Along with the other centres involved in the EYU programme, Sean from our Education Team had the chance to visit CERN as part of the development process. This gave him the chance to see first-hand the amazing physics that is being done there deep underground. When he got back, we asked him a few questions about his trip.
Well firstly, I think everyone who loves science wants to visit CERN. That’s why I was really excited to go. I’m not a physicist but I understand enough to know that the stuff happening at CERN is just about as big as it gets in science!
CERN is French and in English it stands for The European Council for Nuclear Research, but that’s a bit misleading. It’s really about particle physics and the weird and wonderful world of sub-atomics particles like quarks and muons.
CERN has actually been around for a long time. I thought it was new but in fact they have been investigating particles at CERN since 1954.
Yes, it’s very big but in different ways. When I first arrived, I thought it was quite small. The reception desk is tiny and quite old. It did not look like a place of so-called ‘cutting-edge science’. Then someone took me to the cafeteria and I nearly got lost! It’s huge and the busiest I’ve ever seen. But it’s also exciting and full of scientists and engineers talking about physics. I’ve been told that if you’re lucky you might spot a Nobel Prize winner having a cup of coffee and a bun!
Yes. CERN has over 2300 employees of all sorts – scientists, engineers, programmers, administrators, educators and so on. It’s also very international. There are 21 member states and many more associate countries. Thousands more scientists visit CERN every year to do research and work on the experiments.
Although there are lots of experiments happening at CERN, the LHC is the biggest one and the one everyone knows. It started operating in 2008. Basically, it’s a tunnel 100m underground. The tunnel runs in a circle for 27km under the Swiss/French countryside. In the tunnel two beams of protons are accelerated in opposite directions to almost the speed of light. The beams are less than the width of a hair. They travel round the tunnel and are then smashed into each other to see what happens. In particle physics, protons are classed as hadrons. That’s why it is called the ‘large hadron collider’.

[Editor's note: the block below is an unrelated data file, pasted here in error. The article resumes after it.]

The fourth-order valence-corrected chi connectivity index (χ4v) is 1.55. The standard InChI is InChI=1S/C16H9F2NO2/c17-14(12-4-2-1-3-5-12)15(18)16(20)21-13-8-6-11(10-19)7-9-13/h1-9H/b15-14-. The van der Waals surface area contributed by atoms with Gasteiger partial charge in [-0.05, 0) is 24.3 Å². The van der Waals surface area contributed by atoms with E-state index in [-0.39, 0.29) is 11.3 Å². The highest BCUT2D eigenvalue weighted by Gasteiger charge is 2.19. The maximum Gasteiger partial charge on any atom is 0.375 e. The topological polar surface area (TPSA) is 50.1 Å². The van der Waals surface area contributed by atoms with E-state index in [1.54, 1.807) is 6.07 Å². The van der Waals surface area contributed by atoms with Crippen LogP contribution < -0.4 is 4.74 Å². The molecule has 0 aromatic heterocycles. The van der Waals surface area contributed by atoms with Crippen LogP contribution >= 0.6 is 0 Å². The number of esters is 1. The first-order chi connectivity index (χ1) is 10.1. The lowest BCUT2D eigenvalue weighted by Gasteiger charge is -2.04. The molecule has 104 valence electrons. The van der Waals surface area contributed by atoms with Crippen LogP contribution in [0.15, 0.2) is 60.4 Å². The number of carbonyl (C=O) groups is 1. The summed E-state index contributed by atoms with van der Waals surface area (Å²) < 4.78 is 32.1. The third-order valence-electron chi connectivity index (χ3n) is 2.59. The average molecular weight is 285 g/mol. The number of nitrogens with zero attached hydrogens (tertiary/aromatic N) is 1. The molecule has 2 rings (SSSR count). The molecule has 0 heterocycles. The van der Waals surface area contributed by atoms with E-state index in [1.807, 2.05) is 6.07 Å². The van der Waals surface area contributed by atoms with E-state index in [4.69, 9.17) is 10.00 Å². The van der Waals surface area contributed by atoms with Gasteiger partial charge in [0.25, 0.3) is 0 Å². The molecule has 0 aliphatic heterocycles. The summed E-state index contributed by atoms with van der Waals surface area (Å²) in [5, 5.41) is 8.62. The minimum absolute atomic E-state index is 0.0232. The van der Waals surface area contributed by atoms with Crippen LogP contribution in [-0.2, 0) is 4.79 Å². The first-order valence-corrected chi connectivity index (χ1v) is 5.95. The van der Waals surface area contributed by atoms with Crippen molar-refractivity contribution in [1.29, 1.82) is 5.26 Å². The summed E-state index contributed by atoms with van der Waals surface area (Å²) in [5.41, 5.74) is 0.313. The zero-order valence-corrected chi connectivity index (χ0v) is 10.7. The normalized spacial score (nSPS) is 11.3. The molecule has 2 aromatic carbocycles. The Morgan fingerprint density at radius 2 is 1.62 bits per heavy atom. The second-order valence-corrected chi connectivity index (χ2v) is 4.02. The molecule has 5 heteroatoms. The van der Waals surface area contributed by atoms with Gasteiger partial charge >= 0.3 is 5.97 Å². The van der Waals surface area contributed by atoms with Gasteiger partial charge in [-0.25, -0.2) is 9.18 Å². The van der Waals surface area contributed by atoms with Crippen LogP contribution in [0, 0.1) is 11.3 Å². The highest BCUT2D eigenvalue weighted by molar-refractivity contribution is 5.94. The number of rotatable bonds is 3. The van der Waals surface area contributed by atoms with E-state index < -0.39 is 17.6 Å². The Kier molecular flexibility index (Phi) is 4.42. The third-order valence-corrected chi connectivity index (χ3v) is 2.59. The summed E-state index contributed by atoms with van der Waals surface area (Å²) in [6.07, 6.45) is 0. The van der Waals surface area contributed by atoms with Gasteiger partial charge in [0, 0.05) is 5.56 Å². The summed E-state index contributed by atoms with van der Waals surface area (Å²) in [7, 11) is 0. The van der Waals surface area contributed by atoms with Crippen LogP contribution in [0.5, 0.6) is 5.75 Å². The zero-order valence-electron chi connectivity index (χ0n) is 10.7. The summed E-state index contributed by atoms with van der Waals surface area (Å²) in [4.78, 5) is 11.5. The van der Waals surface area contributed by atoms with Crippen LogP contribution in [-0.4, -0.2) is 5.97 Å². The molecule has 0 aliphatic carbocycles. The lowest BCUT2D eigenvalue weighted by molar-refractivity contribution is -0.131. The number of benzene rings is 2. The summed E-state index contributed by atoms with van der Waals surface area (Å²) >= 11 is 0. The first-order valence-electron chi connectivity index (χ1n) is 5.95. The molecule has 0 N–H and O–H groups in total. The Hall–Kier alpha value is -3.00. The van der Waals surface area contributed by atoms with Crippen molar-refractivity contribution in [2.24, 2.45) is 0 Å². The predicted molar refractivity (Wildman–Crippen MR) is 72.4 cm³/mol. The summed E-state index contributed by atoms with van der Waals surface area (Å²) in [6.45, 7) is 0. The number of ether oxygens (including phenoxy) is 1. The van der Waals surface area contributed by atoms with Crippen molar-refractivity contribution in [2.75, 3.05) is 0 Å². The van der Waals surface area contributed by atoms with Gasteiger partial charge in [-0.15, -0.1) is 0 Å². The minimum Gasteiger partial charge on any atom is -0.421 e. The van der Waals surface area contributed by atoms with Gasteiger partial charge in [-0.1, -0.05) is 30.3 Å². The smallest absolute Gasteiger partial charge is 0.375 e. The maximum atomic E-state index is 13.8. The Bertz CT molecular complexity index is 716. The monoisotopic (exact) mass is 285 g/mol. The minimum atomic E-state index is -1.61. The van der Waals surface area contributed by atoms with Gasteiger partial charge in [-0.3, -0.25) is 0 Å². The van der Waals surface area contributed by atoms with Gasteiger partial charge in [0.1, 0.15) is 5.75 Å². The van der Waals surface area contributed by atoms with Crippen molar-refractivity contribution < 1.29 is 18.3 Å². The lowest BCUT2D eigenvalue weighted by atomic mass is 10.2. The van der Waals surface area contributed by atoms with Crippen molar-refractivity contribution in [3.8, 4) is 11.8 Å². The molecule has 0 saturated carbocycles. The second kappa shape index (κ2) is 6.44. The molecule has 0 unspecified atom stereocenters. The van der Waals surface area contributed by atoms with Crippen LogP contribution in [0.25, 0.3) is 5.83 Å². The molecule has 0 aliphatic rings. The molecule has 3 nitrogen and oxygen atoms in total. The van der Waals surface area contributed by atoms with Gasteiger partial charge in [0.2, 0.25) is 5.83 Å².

No, you’re not allowed. They use liquid helium to cool the magnets that keep the beams from touching the sides of the tunnel and destroying it. The helium is at 1.9 degrees K. That’s the coldest place in the universe! Basically, it’s dangerous so they keep people out when they are preparing for new experiments. But I did go underground to see some pretty amazing stuff, and here’s a picture of me posing by a picture of the tunnel. Looks pretty real, doesn’t it?
Sean ‘in the tunnel’ at the LHHC.
It’s not a stupid question. I didn’t know either but it’s like this; every atom is made up of electrons orbiting a nucleus. The nucleus has two parts, a neutron and a proton. The protons used at CERN are obtained using a simple cylinder of hydrogen. It looks just like a fire extinguisher. Hydrogen atoms are really simple. They only have one electron and don’t have a neutron at all, just a proton. In the LHC, first the electrons are removed with an electric charge, then the acceleration begins. They are accelerated to near the speed of light using an alternating electric current. When it’s operating, CERN uses as much electricity as a large town.
Hydrogen cylinder at LHC
Yes, I saw one of the four large detectors. This was also 100m underground and it was amazing. You might say that the high point of my visit was also the low point, ha ha!